Unemployment 8.1% as More Give Up Looking for Work

Posted by on Sep 8th, 2012 and filed under Economy, Politics, Presidency. You can follow any responses to this entry through the RSS 2.0. You can leave a response or trackback to this entry from your site

The nation’s most recent jobs report disappointed again with an anemic 96,000 new jobs added in August. Just to keep up with population growth, the economy would need to add more than 130,000 jobs per month. The report estimates an 8.1 unemployment rate for August. “This is definitely a setback for the labor market and the economy,” said Michael Feroli, chief U.S. economist at JP Morgan Chase and a former economist for the Federal Reserve.

For 43 consecutive months, the jobless rate has been greater than 8 percent. And 14.7 percent of Americans are either unemployed or underemployed. Underemployed means, for example, that the worker may have part-time work, but cannot find a full-time job. “We haven’t really gotten out of this recession,” said Pierre Ellis, an economist with Decision Economics.

But the worse news in the August jobs report is that 368,000 Americans left the labor force — meaning that more and more Americans are losing hope and giving up looking for work. This means that for every person who found a job even a part-time job, almost four Americans gave up hope and stopped looking for work. The labor participation rate is the lowest in more than a generation. If these “discouraged” workers are included in the statistics, the unemployment rate tops a staggering 9.6.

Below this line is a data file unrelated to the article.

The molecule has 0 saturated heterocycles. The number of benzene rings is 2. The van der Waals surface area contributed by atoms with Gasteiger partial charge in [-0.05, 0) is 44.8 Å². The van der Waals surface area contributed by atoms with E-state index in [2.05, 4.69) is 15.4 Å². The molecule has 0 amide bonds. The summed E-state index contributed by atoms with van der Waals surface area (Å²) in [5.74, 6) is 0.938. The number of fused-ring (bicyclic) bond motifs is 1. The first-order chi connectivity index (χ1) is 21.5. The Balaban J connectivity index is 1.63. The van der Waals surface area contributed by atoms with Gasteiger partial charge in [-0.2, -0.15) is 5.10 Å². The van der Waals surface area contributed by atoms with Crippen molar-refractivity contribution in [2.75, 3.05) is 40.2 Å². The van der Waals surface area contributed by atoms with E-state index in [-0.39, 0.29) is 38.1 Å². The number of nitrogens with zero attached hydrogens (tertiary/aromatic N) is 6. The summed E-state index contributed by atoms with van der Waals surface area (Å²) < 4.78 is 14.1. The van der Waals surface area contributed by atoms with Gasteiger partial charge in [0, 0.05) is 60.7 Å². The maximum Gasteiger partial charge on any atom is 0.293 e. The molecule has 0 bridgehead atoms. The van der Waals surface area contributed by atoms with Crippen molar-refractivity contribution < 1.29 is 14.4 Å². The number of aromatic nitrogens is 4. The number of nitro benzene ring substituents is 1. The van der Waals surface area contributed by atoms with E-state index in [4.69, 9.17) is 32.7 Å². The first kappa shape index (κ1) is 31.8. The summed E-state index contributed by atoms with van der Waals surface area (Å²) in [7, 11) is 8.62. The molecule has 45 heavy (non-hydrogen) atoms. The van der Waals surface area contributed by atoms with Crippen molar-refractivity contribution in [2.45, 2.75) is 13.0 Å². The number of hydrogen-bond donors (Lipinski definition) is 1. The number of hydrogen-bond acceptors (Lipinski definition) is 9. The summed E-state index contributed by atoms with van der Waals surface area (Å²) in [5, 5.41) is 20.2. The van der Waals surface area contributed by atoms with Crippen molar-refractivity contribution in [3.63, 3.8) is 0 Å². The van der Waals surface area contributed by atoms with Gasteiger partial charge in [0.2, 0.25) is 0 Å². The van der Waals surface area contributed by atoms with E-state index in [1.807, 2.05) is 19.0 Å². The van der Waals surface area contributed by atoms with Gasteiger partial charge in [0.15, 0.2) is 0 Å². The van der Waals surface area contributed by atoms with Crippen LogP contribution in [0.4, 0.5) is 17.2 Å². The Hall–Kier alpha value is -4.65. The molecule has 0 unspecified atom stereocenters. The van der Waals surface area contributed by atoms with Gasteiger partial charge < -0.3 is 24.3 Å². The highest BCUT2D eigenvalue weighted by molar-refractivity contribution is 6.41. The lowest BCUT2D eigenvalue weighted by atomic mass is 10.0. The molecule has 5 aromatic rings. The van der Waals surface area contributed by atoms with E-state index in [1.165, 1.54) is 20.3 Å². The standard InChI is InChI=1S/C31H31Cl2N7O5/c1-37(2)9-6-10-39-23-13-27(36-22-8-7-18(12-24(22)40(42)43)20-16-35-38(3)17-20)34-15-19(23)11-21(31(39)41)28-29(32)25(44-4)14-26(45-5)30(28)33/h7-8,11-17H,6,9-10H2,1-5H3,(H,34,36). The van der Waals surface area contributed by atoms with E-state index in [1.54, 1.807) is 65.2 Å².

In the past year, the jobless rate has fallen slightly — not because of real job growth — but mostly because an ever-increasing number of Americans are losing hope and are giving up looking for work. This is not a sign of improvement. Theoretically, if everyone who is without work gave up and stopped looking, we would have zero unemployment. And President Barack Obama and Vice President Joe Biden could brag about fixing America’s unemployment problem. But that would not mean we have a healthy economy. It would simply mean we had thrown in the towel and

The jobs report says that factory jobs were down with the auto industry providing the largest decline. Experts predict that GM is headed towards bankruptcy again because the bailout money was used to pay-off union retirement funds, not shore-up the floundering automaker.

This casts serious doubt on Obama’s and Biden’s campaign claim that they saved General Motors with a $50 billion taxpayer bailout which still has not been paid back. Almost $600 million was wasted to place the Chevy logo on the uniforms of the Manchester United soccer-team. Meanwhile, General Motors is losing money at a record pace in Europe.

With job growth well below the “keep even” rate of 130,000 new jobs per month, it is clear that the economy is stagnant and job growth nonexistent. Economist Art Laffer says this recovery is the worse and the slowest recovery on record. Laffer says that Obama’s policies have stunted the recovery, slowed job growth and impeded economic gains. Forty-three months of record high unemployment above 8 percent would seem strong evidence of Laffer’s point.

Not only was the August jobs report disappointing, but both the June and July report were amended and ratcheted further downward by a total of 40,000 jobs. Interestingly, virtually every month, the jobless report from the previous month is quietly downgraded.

There has been a growing concern that the Administration is fixing the numbers to hide the unpleasant truth. For example, Gallup polling typically shows higher jobless rates than the Obama Administration’s statistics. And Gallup pegs underemployment at more than 17 percent. As a result, Obama campaign chief David Axelrod bitterly complained to Gallop about its polling and demanded that they use different methods to achieve more favorable results. After Gallup refused to change its methodology or to align its numbers with the Administration’s estimates, the Obama Department of Justice inexplicably threatened to join a suit against Gallup. (See story here)

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